teisipäev, mai 11, 2004

Miller's Crossing

The DLC daily newsletter smacks down Zell Miller:

One of the stranger pheonomena in contemporary U.S. politics has been the decisive lurch of Sen. Zell Miller -- once the most jaundiced of yellow-dog Democrats, and an outstanding progressive governor of Georgia -- into the orbit, if not yet formally the ranks, of the GOP. We've already published in Blueprint magazine an informed opinion of Miller's recent book and the psychological factors contributing to his recent apostasy from his own party. He's free, of course, to cross the line and leave the Democratic Party whenever he wants. But instead, he's crossed a more fundamental line by pretending that his party has left him, and that he represents other Democrats who feel the same.

In a comment on Sen. John Kerry's appearance at the DLC's National Conversation last week -- posted on the Bush-Cheney '04 website, no less -- Miller claimed that "from statehouses to Congress ... Democrats are running away" from Kerry, and that the Democratic nominee is "at odds with the DLC when he condemns the president for liberating Iraq" (which, of course, Kerry has never done). In a conference call with reporters arranged by the Bush campaign, Miller reiterated his argument that Kerry is "at odds with the DLC in so many ways."

That must be why Kerry drew a series of standing ovations, complete with whistling, stomping and cheering, from the DLC audience in Phoenix -- the kind of ovation Miller himself can only get these days when he's speaking to Republicans. And the 250 Democratic state and local elected officials from 39 states attending the National Conversation sure weren't "running away" from Kerry. The only complaints we heard in Phoenix were from elected officials anxious to see Kerry's campaign up and running in their communities so they can get immediately involved.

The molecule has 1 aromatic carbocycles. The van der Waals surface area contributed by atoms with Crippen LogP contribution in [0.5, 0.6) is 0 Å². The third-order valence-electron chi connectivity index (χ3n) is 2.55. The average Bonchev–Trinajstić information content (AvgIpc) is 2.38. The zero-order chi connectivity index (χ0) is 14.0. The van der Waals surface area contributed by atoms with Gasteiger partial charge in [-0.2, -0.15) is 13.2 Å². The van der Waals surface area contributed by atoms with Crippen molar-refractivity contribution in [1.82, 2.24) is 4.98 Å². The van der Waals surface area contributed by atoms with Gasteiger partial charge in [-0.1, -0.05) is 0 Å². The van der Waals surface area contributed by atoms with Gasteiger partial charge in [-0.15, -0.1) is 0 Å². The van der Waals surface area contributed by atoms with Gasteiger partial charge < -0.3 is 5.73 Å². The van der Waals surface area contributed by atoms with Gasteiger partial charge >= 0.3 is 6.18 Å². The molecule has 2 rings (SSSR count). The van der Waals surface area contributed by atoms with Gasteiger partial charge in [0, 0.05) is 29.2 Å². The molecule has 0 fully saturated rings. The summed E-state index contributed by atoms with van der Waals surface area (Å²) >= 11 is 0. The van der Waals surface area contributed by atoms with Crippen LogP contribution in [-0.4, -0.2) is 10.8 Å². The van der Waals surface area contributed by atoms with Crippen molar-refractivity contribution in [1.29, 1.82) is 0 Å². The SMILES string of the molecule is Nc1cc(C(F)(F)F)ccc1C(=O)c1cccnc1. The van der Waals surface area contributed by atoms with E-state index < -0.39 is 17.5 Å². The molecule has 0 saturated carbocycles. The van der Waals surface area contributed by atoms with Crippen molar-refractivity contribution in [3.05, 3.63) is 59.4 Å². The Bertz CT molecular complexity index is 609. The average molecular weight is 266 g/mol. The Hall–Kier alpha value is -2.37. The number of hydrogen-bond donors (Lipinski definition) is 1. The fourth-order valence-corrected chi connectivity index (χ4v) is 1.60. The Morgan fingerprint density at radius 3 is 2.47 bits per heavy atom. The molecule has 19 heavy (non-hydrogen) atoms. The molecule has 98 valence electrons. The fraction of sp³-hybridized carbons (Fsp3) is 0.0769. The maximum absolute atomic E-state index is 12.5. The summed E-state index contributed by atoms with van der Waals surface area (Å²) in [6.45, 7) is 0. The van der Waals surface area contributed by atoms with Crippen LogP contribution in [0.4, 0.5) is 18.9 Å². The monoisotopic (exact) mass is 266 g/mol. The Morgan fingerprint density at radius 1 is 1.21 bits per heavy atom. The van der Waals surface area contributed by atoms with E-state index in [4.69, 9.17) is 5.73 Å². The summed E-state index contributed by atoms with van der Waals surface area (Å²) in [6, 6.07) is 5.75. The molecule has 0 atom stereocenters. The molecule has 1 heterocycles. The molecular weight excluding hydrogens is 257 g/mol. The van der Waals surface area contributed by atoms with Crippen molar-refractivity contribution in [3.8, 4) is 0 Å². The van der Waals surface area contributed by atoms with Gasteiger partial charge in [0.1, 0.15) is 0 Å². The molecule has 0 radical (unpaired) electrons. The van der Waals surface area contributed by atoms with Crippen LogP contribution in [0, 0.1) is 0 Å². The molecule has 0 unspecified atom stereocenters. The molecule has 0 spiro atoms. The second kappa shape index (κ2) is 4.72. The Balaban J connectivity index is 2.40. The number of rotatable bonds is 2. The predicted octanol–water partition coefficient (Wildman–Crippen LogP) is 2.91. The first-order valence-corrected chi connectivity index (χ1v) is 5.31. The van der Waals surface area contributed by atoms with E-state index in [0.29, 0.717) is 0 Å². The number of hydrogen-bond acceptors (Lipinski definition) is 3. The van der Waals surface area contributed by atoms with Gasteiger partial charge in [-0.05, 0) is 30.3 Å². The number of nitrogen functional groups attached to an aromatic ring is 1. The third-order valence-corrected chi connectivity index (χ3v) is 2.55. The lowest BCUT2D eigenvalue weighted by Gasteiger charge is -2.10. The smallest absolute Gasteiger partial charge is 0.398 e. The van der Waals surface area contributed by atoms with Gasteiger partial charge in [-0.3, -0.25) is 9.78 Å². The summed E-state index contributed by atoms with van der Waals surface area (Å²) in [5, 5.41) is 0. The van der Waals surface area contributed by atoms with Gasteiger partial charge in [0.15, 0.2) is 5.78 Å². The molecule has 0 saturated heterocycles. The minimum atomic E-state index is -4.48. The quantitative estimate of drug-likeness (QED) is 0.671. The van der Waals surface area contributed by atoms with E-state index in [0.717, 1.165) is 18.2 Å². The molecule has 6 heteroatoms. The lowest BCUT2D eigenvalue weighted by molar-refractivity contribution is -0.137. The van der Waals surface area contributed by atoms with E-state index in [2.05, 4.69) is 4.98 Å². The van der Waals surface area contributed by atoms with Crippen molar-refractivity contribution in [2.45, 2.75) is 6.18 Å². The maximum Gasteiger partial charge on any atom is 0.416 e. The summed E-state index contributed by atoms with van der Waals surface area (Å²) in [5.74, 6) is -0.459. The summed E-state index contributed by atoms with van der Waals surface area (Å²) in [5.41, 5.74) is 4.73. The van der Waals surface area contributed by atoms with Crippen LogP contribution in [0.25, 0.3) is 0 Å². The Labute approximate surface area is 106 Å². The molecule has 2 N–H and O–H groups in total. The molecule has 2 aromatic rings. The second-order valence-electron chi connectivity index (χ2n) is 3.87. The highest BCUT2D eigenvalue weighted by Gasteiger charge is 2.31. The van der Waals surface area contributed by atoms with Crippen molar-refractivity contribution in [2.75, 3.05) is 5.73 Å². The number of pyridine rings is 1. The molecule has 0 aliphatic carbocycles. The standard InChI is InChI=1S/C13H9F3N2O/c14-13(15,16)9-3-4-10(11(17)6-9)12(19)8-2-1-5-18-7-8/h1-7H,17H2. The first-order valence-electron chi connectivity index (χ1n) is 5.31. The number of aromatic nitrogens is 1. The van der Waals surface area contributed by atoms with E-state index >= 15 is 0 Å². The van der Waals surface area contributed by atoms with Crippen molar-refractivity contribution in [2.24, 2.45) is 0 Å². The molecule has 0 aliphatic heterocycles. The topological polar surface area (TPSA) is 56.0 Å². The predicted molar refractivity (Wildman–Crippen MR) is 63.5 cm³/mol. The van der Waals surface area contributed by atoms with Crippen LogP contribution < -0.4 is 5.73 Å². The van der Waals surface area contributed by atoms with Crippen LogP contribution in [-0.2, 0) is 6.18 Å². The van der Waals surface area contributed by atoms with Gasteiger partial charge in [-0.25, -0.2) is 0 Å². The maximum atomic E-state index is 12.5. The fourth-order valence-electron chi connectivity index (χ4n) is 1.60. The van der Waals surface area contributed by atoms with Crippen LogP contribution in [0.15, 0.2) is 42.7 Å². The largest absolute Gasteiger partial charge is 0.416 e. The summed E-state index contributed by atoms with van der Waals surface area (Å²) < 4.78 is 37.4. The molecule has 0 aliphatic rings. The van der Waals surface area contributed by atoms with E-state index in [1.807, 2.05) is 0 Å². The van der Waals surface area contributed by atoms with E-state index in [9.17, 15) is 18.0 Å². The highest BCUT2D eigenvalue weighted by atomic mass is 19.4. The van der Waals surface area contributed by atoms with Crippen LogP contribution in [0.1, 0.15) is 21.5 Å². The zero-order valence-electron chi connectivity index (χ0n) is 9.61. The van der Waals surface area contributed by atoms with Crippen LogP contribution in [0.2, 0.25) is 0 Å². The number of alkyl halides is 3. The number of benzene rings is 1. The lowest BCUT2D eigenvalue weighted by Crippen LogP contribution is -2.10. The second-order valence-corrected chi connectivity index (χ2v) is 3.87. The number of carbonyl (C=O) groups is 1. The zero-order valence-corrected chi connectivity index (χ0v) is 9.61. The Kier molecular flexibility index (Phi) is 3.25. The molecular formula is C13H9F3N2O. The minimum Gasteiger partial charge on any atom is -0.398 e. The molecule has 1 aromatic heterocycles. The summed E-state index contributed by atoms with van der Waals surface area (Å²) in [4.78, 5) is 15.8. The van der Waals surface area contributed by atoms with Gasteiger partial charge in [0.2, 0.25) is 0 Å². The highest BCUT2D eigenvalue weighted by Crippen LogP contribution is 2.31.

The truth is that the Democratic Party is about as united as we've ever seen it, in no small part because of the destructive policies of Zell Miller's candidate, George W. Bush. Having thoroughly and ruthlessly abandoned anything like genuine bipartisanship, Bush and his party are now reduced to pure deception in pretending they have any support, or any reason for support, from Democrats. Miller alone is cooperating in that deception.

It's truly sad to watch this famously independent man become just another transmission belt for RNC talking points and attack lines, and to hear his once-distinctive voice become just another echo of the conservative media machine. His only value to his new Republican friends is that increasingly irrational "D" next to his name on Senate roll calls. But among Democrats, Zell Miller speaks only for himself.


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